Going Where No Tram Has Gone Before. A new dimension needed for Blackpool's illuminated tram displays. This is how Rigby Road delivered their ideas in the early 1960s.
Rebranding trams West Midland's style. The new clean and dynamic look now applied to the light rail service to Wolverhampton from the Grand Central (New Street Station) terminus in Birmingham's centre. Just imagine Blackpool's fleet being given a similar makeover and the impact it would bring on Talbot Road and North Station terminus.
The Government's understandably urgent insistent messages for UK citizens to stay at home except for essential needs, and closing down non-essential workplaces - means that the country's resorts both large and small, coastal and inland, must radically revise plans for the 2020 calendar. Along with the complete closure of heritage transport museums for the forseeable future and until the global virus has run its course - ridership on public transport by whatever means faces immediate and sustained reductions.
Blackpool's bus services are notable by the scant number of riders compared to two or three weeks ago. The tram operation with its present requirement for roving conductors is no longer fit for purpose and being replaced by the Promenade Service 1 bus route along more or less the same route. Thus the town will be without any trams for the forseeable future.
Since no-one knows how long the global virus will retain its present course and the UK is at least two months behind the curve of infection and hospitalisation faced in China and Korea - nor the potential for re-emergence of the virus after containment measures have been forcefully imposed - it is an open question on when a measure of public safety can be really assured. For resort towns like Blackpool - the impact on a leisure based economy has to be enormous in the medium term. Understandably families would seek to utilise the seaside and countryside to realise some leisure freedom - but the examples of police enforcing restrictions on non essential travel to Cumbria and Wales (and the Isle of Man) sees smaller communities placing limitations on visitors using local resources (particularly the NHS). Potential for imposition of similar measures on routes leading to the Fylde coast cannot be ignored.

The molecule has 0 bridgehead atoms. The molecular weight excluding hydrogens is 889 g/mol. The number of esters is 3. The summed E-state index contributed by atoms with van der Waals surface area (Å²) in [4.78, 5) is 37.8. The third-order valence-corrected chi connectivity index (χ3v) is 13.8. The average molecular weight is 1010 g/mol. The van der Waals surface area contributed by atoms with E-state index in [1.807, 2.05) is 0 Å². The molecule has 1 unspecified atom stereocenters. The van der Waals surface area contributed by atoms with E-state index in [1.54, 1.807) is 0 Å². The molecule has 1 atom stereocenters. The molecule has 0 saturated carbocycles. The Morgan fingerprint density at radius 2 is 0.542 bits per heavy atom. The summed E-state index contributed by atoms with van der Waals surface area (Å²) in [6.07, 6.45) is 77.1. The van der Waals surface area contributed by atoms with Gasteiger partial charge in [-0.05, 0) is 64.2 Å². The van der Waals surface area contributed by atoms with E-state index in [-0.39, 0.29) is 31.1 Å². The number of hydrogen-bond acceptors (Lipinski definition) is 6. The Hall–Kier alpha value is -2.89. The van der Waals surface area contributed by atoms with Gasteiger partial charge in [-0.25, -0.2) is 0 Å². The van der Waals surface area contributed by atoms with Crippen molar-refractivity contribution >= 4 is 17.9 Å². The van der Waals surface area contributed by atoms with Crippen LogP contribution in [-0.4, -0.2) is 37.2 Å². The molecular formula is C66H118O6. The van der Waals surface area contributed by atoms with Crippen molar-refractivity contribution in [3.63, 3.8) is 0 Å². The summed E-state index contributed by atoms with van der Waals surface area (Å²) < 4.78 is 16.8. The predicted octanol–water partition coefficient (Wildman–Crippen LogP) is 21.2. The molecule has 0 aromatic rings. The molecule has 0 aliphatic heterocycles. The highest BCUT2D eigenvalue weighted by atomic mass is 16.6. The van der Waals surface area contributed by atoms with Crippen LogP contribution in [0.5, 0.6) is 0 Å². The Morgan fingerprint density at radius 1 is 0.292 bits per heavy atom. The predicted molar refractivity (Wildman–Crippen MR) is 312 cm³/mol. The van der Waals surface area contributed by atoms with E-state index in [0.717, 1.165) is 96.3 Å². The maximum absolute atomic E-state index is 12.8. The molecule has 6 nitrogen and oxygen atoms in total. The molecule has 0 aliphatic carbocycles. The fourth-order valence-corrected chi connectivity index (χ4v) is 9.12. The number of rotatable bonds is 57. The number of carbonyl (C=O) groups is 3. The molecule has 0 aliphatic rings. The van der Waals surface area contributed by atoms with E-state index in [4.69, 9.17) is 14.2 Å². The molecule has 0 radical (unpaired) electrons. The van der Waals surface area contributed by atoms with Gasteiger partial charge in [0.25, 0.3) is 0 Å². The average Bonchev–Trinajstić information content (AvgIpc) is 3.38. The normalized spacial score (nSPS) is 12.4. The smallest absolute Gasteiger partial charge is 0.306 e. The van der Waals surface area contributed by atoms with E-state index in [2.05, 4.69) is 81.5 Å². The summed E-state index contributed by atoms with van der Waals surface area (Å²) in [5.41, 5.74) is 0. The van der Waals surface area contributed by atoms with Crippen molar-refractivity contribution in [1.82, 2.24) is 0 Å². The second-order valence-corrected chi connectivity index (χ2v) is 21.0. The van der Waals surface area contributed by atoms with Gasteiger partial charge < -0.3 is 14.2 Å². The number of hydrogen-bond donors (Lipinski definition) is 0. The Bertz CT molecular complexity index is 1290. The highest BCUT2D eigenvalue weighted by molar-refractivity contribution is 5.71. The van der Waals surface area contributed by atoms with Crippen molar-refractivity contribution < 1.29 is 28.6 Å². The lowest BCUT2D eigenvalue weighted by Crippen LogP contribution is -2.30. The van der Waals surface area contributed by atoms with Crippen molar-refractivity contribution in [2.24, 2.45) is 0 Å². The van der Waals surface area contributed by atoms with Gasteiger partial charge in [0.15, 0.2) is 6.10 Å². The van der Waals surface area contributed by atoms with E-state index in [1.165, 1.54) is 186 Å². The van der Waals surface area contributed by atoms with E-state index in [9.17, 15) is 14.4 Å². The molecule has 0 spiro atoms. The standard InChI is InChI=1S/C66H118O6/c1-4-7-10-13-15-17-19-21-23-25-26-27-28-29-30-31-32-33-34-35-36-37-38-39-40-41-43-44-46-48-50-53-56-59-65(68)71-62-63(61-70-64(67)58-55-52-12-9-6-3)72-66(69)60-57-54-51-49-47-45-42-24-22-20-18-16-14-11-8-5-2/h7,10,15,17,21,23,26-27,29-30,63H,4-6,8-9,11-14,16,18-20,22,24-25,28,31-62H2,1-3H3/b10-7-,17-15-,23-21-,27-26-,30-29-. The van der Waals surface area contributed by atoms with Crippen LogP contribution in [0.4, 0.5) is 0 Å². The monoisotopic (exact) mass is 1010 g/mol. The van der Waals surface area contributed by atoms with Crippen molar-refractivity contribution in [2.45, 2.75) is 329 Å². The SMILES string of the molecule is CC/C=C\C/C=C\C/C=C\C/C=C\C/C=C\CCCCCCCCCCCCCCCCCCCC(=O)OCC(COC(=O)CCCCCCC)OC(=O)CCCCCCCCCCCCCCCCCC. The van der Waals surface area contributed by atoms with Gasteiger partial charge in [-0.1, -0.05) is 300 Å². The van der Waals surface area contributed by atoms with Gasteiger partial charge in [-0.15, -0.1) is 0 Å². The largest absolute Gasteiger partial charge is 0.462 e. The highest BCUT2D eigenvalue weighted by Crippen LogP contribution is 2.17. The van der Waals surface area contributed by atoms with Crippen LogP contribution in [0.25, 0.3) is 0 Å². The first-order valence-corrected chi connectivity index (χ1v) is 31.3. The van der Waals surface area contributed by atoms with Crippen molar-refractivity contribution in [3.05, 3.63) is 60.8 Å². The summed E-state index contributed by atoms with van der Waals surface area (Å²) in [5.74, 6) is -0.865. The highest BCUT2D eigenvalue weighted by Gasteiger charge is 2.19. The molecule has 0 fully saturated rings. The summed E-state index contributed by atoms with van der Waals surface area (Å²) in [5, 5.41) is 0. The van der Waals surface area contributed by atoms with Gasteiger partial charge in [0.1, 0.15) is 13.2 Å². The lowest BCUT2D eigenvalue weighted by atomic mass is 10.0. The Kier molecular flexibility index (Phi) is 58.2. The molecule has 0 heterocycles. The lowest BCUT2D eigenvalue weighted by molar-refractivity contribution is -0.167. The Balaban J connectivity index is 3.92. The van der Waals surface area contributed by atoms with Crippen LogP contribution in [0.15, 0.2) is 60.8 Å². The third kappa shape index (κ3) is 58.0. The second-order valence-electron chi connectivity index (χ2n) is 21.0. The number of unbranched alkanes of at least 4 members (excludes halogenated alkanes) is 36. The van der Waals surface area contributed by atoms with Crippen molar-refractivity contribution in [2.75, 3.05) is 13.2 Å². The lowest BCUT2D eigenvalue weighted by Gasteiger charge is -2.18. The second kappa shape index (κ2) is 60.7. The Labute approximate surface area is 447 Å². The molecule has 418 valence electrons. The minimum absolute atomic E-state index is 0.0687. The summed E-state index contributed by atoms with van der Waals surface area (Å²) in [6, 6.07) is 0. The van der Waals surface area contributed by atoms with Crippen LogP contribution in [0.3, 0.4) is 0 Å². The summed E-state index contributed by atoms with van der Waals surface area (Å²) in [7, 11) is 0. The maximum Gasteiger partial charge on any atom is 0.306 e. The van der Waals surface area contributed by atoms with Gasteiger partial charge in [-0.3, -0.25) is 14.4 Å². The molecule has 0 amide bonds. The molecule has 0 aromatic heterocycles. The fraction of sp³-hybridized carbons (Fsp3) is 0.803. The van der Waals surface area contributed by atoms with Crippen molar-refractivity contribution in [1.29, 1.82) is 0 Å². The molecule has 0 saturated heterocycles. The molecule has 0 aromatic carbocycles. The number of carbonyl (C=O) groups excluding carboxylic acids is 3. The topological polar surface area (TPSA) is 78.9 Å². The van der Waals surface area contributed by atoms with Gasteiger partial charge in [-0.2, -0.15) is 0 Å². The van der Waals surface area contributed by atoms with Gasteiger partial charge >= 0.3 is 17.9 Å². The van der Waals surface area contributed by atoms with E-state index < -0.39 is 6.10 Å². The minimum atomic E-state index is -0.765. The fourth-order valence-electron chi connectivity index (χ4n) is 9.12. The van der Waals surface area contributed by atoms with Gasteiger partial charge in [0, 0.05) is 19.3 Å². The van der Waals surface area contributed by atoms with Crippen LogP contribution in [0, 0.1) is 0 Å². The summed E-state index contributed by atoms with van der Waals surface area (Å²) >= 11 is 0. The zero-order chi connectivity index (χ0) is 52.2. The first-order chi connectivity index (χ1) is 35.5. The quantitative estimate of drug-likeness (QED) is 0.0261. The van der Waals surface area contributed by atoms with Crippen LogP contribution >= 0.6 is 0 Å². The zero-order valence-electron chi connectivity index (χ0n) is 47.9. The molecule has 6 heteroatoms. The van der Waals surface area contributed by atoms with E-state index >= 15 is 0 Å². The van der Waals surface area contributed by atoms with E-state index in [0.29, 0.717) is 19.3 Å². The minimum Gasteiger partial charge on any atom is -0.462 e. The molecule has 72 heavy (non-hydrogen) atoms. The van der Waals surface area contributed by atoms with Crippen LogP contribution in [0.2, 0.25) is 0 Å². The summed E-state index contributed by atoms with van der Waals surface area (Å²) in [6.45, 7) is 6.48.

The loss of the tram service no doubt saddens the enthusiast community, but far greater concerns and priorities now drive public authority actions across the UK. No doubt further delays will have to be factored in to the demolition of the Wilko store site and construction of long awaited Talbot Gateway development with its tram terminus. Other capital schemes in the town centre will also be affected to greater or lesser degrees. Fortunately the two prominent new hotel schemes at Hounds Hill and Talbot Square are thankfully well advanced - as is the newbuild conference centre adjoining the Winter Gardens and Opera House complex.
The 'hit' to the UK economy is going to be considerable. The Government is displaying remarkable resilience in facing up to monumental costs of supporting a wide swathe of the working population whilst handling consequences of a rapid downturn in global trade. It can't be easy grappling with the incessant and increasing demands for subventions across service and industrial sectors. And with no end in sight at the moment. No doubt the country will emerge from this catastrophic affliction at some great cost, but it will pull through what has become a wartime condition. The town's transport will be strengthened with delivery of further new buses and the town's move towards all electric versions is already factored in. The tram service to North Station will similarly become a tangible uplifting asset as will the imposing newbuild hospitality venues nearing completion uplifting the resort's predictably tired brand. The Council funded Conference Centre will open to welcome a new generation of visitors to the town, whilst the dormant former Central Station site should be transformed with a distinctive leisure complex avoiding yet more slot machine and fish and chip content (all being well).
And of course the trams will have returned; hopefully having discarded the sombre tired style once welcomed a decade ago. As for the Illuminations now well past their prime - the talk of new technologies and revamping the autumnal Lights requires an entire makeover. The Council and town's residents cannot be expected to bear the year on year costs of this seasonal bonus for hotels, bars and associated commercial enterprises - in the manner so far tolerated over successive decades. Franchising all of the Lights - or sections of the entire display needs to be 'gifted' to enterprising partners challenged to come up with out of this world features commercially supported.
While the illuminated tram contribution needs similar attention and reworking with global sponsors and a far more ambitious approach. This present interregnum offers chance to rework Blackpool's offer and image much like the pending uplift for our northern neighbour - Morecambe. Bold approaches are sought from fresh minds and ambitious entrepreneurs.
And most importantly in this Blog -
Thank you to the NHS and the eminent efforts ongoing at Victoria Hospital - one the Fylde coast's largest employers fulfilling what is now a critical role 24/7.